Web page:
Utilization of Local Government Resources for Wildland and WUI Fires
The risk of wildland and wildland-urban interface fire is increasing in both significance and prevalence in the United States. Reasons for this trend include the growing density and decreasing health of our forests, a hotter and dryer trend in the climate, and the increase in the number and density of homes built in the urban interface and people living in suburban and rural areas. The statistics show a general trend of an increasing number and size of wildland fires, an increase in number of homes destroyed, and an increase in both suppression costs and of financial losses due to wildland-urban interface fires.
Whatever specific solutions are enacted for this growing problem must be collaborative. The Cohesive Strategy consists of three tenets in which these collaborative solutions can be explored: landscape scale forest management, the promotion of fire adapted communities, and collaborative response. The intent of this position is to focus upon the third tenet - collaborative response to wildland and wildland-urban interface fires. In general terms, while all resources should be used to their fullest extent, often many resources are not being effectively utilized. Further intent of this position is to establish that local government resources bring additional value due to their all-hazard design. By focusing upon maximum resource utilization, the International Association of Fire Chiefs (IAFC) will promote the recognition of additional uses of resources familiar with rescue operations, emergency medical services, rapid and safe extraction, aircraft rescue and firefighting among other subsets of response. The utilization of these resources in the lowest level of operations builds experiences that further the utilization of individuals into future positions in the ICS organizational chart, helping with future successional planning challenges.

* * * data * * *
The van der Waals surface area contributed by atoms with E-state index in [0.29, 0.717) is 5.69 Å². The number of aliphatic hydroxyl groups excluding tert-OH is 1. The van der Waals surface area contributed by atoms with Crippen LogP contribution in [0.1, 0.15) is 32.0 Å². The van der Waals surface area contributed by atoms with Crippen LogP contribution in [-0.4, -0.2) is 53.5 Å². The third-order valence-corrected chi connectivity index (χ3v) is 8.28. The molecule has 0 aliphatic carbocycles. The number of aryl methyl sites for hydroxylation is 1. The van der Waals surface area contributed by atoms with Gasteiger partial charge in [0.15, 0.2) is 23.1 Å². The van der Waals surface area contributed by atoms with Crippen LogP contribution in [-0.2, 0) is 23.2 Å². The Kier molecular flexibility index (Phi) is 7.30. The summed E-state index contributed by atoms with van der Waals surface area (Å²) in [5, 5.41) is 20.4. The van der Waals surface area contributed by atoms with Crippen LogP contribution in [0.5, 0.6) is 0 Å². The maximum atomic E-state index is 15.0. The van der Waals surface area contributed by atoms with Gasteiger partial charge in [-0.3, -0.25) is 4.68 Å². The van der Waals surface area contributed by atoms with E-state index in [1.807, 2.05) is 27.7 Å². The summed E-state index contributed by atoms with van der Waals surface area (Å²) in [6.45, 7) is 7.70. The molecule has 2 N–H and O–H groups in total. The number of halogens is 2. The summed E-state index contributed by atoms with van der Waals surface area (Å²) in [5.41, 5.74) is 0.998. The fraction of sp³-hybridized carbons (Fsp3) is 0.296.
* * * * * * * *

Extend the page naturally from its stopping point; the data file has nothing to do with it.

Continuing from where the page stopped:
The IAFC believes in the collaborative response environment and is in a position to mediate and promote solutions involving multiple levels of governmental, private, and non-governmental organizations. In order to promote the greatest collaborative effort working toward addressing the national wildfire risk, the IAFC stands behind the following specific categories:
- Appropriate Representation - Due to the complexity and richness of local resources, the IAFC will seek representation at all levels within which resources are coordinated. Such representation should exist at the National Wildfire Coordinating Group (NWCG), National Multiagency Coordination Group (NMAC), Geographic Area Coordination Centers (GACC), and any state or regional training, qualification, or “red-card” committees. Other representation will be sought when resources are available in state qualification committees and zone boards. Through this representation the IAFC with other stakeholder groups will be able to more effectively facilitate the use of local resources for collaborative decision-making, planning, and response.